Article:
Bank Of England Ignores Inflation As Savers And Pension Funds Are Hung Out To Dry
by Dr. Ros Altmann
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More Quantitative Easing will be a “Titanic Disaster”
Call for higher ISA allowances
Dr. Ros Altmann, Saga Director General, highlights the major problems for pension funds, pensioners and savers, as the Bank of England continues to hold interest rates and inflation soars. “More Quantitative Easing will worsen inflation and lower long-term interest rates, which will worsen pension fund deficits and lower consumer confidence, thus actually damaging, rather than stimulating sustainable growth, warns Altmann:
“The Bank of England is considering another round of Quantitative Easing (so-called QE2) – which is really just printing money (albeit electronically). This would be a Titanic disaster.
Buying gilts of corporate bonds is not what we need to revive the economy. It may be a short-term boost for bond traders and markets, but it risks a loss of confidence in the Bank of England’s policymaking, which ultimately will be damaging.
“The last round of QE was supposed to stimulate UK growth and fight deflation, but instead it boosted prices, bank bonuses and borrowers’ balance sheets. It actually created asset bubbles and inflation, not sustainable growth. It aggravated the pensions crisis by forcing long-term interest rates down and inflation up, consequently, pension fund liabilities and deficits have soared, more employers have closed their schemes and British businesses are being forced to find more money to shore up their pension deficits, rather than creating jobs.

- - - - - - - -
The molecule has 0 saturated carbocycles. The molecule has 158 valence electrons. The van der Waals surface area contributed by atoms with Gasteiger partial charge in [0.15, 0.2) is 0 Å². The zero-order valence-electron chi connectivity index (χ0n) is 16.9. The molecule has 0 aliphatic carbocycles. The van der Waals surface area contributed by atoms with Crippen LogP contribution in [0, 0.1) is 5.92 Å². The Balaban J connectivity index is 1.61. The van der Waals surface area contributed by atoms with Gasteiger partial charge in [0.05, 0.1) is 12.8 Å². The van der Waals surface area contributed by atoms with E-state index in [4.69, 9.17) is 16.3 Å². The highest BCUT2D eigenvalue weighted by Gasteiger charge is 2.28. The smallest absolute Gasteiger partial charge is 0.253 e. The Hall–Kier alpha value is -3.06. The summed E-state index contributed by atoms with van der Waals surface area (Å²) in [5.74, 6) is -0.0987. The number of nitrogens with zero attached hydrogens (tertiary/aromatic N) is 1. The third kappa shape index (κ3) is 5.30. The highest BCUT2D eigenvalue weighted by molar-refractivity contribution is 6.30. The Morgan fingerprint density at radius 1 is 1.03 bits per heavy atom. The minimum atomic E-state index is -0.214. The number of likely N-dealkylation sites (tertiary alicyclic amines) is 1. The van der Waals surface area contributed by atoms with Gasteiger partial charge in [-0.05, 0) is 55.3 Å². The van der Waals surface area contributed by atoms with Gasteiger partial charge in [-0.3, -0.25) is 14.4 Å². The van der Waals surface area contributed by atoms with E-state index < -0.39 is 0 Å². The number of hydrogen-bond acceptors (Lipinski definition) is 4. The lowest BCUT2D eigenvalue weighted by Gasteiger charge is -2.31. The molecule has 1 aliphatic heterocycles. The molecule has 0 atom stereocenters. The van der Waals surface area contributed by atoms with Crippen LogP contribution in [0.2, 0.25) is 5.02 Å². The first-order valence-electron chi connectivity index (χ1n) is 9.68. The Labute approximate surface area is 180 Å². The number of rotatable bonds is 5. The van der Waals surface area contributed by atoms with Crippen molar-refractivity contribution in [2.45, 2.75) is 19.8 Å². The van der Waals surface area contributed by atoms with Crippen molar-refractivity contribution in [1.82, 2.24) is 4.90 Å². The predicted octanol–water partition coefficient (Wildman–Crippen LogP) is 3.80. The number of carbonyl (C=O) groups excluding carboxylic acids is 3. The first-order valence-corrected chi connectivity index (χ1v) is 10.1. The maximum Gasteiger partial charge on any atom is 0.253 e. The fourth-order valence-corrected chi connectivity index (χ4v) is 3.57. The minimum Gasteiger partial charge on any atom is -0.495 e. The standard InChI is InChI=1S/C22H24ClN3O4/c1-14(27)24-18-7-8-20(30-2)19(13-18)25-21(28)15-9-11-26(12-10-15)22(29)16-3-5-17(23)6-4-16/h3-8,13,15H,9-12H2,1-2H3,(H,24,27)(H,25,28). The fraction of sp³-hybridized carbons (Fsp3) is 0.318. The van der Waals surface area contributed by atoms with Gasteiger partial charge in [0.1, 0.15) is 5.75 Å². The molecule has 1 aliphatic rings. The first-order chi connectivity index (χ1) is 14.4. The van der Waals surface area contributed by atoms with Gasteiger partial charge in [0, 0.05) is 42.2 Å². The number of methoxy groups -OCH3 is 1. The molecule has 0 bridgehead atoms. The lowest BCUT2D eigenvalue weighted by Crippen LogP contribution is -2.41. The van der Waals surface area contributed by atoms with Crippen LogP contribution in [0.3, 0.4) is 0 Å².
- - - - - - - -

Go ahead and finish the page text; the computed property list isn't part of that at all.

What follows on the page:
“Falling bond yields also make annuities more expensive, giving new retirees much less pension income for their money, leaving them permanently poorer in retirement. And most pensioners buy fixed annuities which fall in real terms as inflation rises, so QE has aggravated pensioner poverty.
“Has The Bank of England abandoned its core inflation-fighting remit?
“If QE2 does proceed, instead of buying gilts or corporate bonds, the Bank should lend new money directly to small companies – the lifeblood of our economy – via a ‘social bank’ to help create jobs. Government bond yields are already too low and unlike large corporate which are flush with cash, small firms are being starved of credit. Relying on broken universal banks to recycle the proceeds of asset sales has not worked under the first round of QE and will not work now.
“As low interest rates erode the value of people’s hard earned savings, I would also like to see the Chancellor allowing higher ISA limits, so that at least what meagre interest people do get on their savings will not be taxed as well.
“QE2 will damage pensions, impoverish pensioners and ultimately risk another crash. Inflation depletes spending power. It does not create growth. This inflation has undermined confidence and caused consumers to retrench, which has actually weakened the economy. The authorities must take heed of these dangers before it’s too late.”
NOTES FOR EDITORS
- Bank of England’s website home page promises that the Bank sets interest rates to control inflation and protect the value of your money. Yet, since 2007 alone, inflation has risen by nearly 15% and interest rates have been near zero, so savers and those living on fixed incomes have actually seen the value of their money sharply eroded.
- A higher ISA allowance for savers, particularly the over 50s who may be relying on savings for their retirement, would be the equivalent of an interest rate increase of between 1% and 3% on typical fixed term market ISAs. The Treasury could help savers in this way, at no initial cost and should urgently consider such moves.